New York Public Radio (NYPR), home of WNYC, Gothamist, WNYC Studios, WQXR, and The Jerome L. Greene Performance Space, announced today that Edward Yim has been named Chief Content Officer for WQXR, New York City's classical music station. His appointment will take effect on September 28th.
In this role, Yim will be responsible for developing and implementing a strategic vision that helps WQXR reach a broader, more inclusive audience, drives digital innovation, bolsters WQXR's role in New York City's arts and culture ecosystem, and increases WQXR's relevance and service to the city's communities. Collaborating with teams across NYPR, Yim will oversee all of WQXR's programming and operations, from live broadcasts, podcasts, and digital content, to strategic partnerships, events and community engagement. He will also be responsible for managing the station's operating budget, and fundraising across NYPR's diversified revenue base of members, donors and sponsors. Yim will report to NYPR President and CEO Goli Sheikholeslami.
Yim brings to WQXR over two decades of experience at several of the country's premier music institutions, including American Composers Orchestra (ACO), where he has served as President and CEO since 2017. There, he led the organization's strategic planning, staff and fundraising while working closely with the artistic leadership to create the organization's profile and activity. During his tenure, ACO pursued its mission to perform, promote, celebrate, and commission music by American composers -- with particular focus on women, transgender, non-binary, and gender non-conforming artists, Black and Latinx artists, and immigrant artists -- and championed works that challenged the notion of a core repertoire. Prior to ACO, Yim held senior positions at several of the nation's most significant music institutions, including the New York Philharmonic, New York City Opera, IMG Artists, and The Los Angeles Philharmonic Association.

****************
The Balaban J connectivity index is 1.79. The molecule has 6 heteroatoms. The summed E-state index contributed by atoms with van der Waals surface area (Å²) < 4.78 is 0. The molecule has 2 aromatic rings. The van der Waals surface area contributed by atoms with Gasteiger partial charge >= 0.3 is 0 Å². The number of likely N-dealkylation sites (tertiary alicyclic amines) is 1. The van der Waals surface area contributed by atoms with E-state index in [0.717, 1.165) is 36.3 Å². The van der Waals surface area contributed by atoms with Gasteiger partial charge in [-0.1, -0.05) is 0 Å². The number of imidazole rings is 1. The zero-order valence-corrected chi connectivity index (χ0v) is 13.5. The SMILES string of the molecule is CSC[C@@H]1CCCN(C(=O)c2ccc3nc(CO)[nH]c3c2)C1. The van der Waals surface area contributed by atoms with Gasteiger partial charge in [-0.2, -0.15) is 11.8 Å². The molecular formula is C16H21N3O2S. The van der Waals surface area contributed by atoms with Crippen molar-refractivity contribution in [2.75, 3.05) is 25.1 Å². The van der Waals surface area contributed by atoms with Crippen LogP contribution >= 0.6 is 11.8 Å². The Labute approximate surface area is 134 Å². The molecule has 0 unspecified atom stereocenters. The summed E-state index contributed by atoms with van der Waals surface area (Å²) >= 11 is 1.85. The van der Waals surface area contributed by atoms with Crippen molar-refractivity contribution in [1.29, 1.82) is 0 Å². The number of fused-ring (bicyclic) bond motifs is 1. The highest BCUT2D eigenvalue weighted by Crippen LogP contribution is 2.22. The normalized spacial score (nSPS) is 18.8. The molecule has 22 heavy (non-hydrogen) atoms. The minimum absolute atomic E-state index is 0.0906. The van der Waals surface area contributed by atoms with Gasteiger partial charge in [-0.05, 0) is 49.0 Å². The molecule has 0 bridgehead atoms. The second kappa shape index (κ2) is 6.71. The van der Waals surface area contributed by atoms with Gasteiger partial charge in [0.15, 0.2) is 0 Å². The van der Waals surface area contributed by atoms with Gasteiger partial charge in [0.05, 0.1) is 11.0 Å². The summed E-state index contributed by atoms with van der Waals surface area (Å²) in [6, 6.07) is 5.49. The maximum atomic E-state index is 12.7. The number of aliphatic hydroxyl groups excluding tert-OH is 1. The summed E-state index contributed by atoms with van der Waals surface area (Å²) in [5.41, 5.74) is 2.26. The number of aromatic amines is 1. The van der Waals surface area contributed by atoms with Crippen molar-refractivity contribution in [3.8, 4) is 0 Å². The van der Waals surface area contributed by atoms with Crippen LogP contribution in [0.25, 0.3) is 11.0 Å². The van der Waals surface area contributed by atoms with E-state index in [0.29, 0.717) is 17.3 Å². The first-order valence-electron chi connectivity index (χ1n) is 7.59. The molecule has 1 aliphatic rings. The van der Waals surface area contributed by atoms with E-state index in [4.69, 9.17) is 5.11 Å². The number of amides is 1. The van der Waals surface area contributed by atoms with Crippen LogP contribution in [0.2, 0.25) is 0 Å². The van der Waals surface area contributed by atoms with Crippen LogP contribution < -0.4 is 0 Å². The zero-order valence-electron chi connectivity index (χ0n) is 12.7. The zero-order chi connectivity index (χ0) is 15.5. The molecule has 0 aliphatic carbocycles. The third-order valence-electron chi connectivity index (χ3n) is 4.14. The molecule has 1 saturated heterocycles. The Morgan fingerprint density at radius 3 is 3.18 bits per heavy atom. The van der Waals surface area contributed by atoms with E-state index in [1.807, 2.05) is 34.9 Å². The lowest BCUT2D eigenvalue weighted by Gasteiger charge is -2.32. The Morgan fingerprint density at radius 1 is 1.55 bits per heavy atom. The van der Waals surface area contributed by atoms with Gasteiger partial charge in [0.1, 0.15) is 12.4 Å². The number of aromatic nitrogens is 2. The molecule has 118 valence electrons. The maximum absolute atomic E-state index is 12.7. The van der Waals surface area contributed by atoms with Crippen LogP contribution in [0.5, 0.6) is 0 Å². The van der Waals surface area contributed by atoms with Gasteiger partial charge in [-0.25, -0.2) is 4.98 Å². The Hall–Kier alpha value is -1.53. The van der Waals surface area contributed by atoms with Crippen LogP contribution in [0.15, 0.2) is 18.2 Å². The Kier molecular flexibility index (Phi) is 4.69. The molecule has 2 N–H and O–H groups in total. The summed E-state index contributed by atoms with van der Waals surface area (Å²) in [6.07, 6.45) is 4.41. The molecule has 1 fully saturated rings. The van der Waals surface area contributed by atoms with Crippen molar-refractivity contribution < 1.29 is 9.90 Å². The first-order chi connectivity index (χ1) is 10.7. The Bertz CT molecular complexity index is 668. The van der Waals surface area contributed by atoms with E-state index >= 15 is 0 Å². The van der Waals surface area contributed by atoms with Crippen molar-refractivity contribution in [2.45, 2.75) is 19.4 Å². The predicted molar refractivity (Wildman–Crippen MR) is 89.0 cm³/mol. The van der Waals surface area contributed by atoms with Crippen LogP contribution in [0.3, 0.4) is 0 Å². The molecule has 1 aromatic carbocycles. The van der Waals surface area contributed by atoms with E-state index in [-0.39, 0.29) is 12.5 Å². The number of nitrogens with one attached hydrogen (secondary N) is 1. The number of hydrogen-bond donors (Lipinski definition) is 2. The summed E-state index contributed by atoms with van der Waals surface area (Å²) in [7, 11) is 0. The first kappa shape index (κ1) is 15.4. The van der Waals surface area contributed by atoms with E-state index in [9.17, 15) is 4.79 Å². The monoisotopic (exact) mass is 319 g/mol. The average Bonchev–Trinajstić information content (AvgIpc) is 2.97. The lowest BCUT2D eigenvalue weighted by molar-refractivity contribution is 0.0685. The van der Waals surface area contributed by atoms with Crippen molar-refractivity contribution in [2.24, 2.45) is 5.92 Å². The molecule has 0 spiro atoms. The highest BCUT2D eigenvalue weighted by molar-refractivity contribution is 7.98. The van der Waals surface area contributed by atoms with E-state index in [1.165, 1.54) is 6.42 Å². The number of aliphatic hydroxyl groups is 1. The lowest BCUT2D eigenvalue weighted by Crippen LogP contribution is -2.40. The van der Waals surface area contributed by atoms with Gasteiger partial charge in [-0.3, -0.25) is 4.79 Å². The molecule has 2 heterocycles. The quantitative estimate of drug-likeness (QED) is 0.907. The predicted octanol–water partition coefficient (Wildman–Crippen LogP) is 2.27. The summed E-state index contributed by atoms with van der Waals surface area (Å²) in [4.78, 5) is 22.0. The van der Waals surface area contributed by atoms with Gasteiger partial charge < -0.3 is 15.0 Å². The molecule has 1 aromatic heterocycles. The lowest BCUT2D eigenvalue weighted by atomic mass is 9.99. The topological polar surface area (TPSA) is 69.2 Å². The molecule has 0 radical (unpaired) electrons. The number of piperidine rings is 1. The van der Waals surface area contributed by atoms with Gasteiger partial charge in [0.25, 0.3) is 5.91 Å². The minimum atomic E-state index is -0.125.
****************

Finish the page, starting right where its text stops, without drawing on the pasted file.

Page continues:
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It is hard to imagine a more energentic ambassador for the classical guitar than Sharon Isbin. With more than 30 albums to her credit, Isbin has made waves in the music world not only by premiering important works for the instrument but by seeking out cross-genre collaborations with such musicians as Steve Vai, Thaigo de Mello, Joan Baez, and many others.
Now as the COVID-19 pandemic paralyzes live music everywhere, Ms. Isbin has released two albums highlighting the possibilities of collaboration across national boundaries and genres. On August 4th she discussed the recordings and her career with Peter Haney of WORT's Back Porch Serenade.
In "Affinity," Isbin revisits concert favorites and debuts new works written for her by noted contemporary composers from three continents. These include Chris Burbeck's jazz-influenced concerto "Affinity," the album's title track, which Isbin performed in Madison with the Madison Sympohony Orchestra in 2017. In a second release titled "Strings for Peace," Isbin makes her first foray into Indian classical music, playing compositions in the Hindustani tradition by the noted Sarod virtuoso Amjad Ali Khan, together with the composer and his sons, who are also masters of the instrument. This release follows a successful tour of India that Isbin undertook with Khan in 2019.
Together, the two releases call for cooperation across boundaries of nation and faith at a time of increasing world tension and division. Although Sharon Isbin is not currently touring live, she did participate in the 2020 Colorado Music Festival, and the virtual concert, recorded in her living room, is still available for free viewing (registration required). Isbin hopes that these two new releases and her virtual performances will provide comfort to music lovers as everyone continues to struggle with restrictions on concerts due to the ongoing public health crisis.